If the address matches an existing account you will receive an email with instructions to reset your password. If the address matches an existing account you will receive an email with instructions to retrieve your username. The magnitude of damage to cerebral tissues following head trauma is determined by the primary injury, caused by the kinetic energy delivered at the time of impact, plus numerous secondary injury responses that almost inevitably worsen the primary injury. When head trauma results in a cerebral contusion, the hemorrhagic lesion often progresses during the first several hours after impact, either expanding or developing new, non-contiguous hemorrhagic lesions, a phenomenon termed hemorrhagic progression of a contusion HPC. Because a hemorrhagic contusion marks tissues with essentially total unrecoverable loss of function, and because blood is one of the most toxic substances to which the brain can be exposed, HPC is one of the most severe types of secondary injury encountered following traumatic brain injury TBI. Historically, HPC has been attributed to continued bleeding of microvessels fractured at the time of primary injury.
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They are usually characterized on CT as hyperdense foci in the frontal lobes adjacent to the floor of the anterior cranial fossa and in the temporal poles. Contusions, by definition, result from head trauma and are thus seen more frequently in young males. Typical causes include motor vehicle accidents or situations in which the head strikes the ground.
Most contusions represent the brain coming to a sudden stop against the inner surface of the skull contrecoup accentuated by the natural contours of the skull see below. Cerebral contusions can occur anywhere, but have a predilection for certain locations, as a result of the direction of the head strike and the intrinsic shape of the skull cavity.
Typically cortical contusions become more apparent on follow-up imaging due to further bleed or surrounding edema. Hence on follow-up CT scans in the first couple of days after trauma, one may detect the increase in number and size of the lesions but the patient may not show any clinical deterioration. Furthermore, the appearance of contusions will vary according to when they are imaged. Typically they mature over some weeks, initially appearing as merely hemorrhagic foci, followed by the development of surrounding edema, before gradually fading away leaving behind more or less distinct areas of gliosis.
In most hospitals, CT is usually the first and often the only investigation used to assess cerebral contusions. So blood should be hyperdense in comparison to grey or white matter. Of note, in anemic patients i. A pitfall is missing a small contusion near the skull base , which can be overseen on CT scans due to partial volume averaging. Please Note: You can also scroll through stacks with your mouse wheel or the keyboard arrow keys.
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Please use another browser until we can get it fixed. On this page:. Quiz questions. Post-operative expansion of hemorrhagic contusions after unilateral decompressive hemicraniectomy in severe traumatic brain injury. Edit article Share article View revision history Report problem with Article. URL of Article. Article information. Systems: Central Nervous System , Trauma.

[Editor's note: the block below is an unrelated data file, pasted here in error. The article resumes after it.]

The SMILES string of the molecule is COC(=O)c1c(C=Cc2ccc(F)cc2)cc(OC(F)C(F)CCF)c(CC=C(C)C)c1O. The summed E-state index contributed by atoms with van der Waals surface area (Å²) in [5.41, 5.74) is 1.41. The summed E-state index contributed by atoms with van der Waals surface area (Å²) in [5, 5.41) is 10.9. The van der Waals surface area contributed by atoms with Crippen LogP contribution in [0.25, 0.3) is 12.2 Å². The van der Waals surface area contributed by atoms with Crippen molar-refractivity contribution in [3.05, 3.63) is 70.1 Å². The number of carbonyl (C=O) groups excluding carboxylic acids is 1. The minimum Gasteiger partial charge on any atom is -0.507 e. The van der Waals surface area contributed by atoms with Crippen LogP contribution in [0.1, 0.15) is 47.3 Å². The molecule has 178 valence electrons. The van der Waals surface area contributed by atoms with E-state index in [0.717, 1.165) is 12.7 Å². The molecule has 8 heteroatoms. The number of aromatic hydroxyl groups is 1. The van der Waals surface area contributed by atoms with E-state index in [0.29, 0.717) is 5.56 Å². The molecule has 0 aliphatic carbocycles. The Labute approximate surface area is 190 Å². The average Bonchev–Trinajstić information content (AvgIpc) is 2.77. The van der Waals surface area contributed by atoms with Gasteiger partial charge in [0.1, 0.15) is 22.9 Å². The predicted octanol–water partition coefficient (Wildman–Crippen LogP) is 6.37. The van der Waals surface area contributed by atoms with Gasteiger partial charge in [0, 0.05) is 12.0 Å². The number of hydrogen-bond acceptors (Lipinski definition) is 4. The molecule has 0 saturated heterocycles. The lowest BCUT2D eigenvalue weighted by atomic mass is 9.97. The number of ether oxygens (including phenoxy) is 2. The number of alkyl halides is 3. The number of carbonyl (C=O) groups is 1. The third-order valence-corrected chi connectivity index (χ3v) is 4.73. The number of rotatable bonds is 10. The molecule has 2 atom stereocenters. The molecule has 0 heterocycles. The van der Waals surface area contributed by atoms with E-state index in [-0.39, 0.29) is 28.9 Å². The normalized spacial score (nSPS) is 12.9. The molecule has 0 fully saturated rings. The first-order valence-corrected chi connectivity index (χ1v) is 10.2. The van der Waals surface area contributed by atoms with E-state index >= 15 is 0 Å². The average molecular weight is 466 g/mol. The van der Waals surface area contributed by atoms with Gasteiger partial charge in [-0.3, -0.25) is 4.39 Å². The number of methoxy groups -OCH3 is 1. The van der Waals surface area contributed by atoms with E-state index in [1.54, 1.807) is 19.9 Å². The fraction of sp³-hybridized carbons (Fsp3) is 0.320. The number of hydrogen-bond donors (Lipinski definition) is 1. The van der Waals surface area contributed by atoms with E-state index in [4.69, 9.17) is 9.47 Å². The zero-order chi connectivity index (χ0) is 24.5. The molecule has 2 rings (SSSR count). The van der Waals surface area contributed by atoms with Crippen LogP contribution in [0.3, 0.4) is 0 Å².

Tags: emergencymedicine , trauma , core condition. Synonyms or Alternate Spellings: Cerebral haemorrhagic contusions Haemorrhagic cerebral contusion Haemorrhagic cerebral contusions Intracerebral haemorrhagic contusions Haemorrhagic intracerebral contusion Cerebral hemorrhagic contusion Hemorrhagic cerebral contusion Hemorrhagic cerebral contusions.
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Hemorrhagic Progression of a Contusion after Traumatic Brain Injury: A Review
They are usually characterized on CT as hyperdense foci in the frontal lobes adjacent to the floor of the anterior cranial fossa and in the temporal poles. Contusions, by definition, result from head trauma and are thus seen more frequently in young males. Typical causes include motor vehicle accidents or situations in which the head strikes the ground. Most contusions represent the brain coming to a sudden stop against the inner surface of the skull contrecoup accentuated by the natural contours of the skull see below.
Cerebral contusion , Latin contusio cerebri , a form of traumatic brain injury , is a bruise of the brain tissue. Contusions are likely to heal on their own without medical intervention. The symptoms of a cerebral contusion depend on the severity of the injury, ranging from minor to severe. Individuals may experience a headache, confusion, sleepiness, dizziness, loss of consciousness, nausea and vomiting, seizures, difficulty with coordination and movement, lightheadedness, tinnitus, and spinning sensations. They may also have difficulty with memory, vision, speech, hearing, managing emotions, and thinking. Often caused by a blow to the head, contusions commonly occur in coup or contre-coup injuries. In coup injuries, the brain is injured directly under the area of impact, while in contrecoup injuries it is injured on the side opposite the impact.
Contusiones y laceraciones cerebrales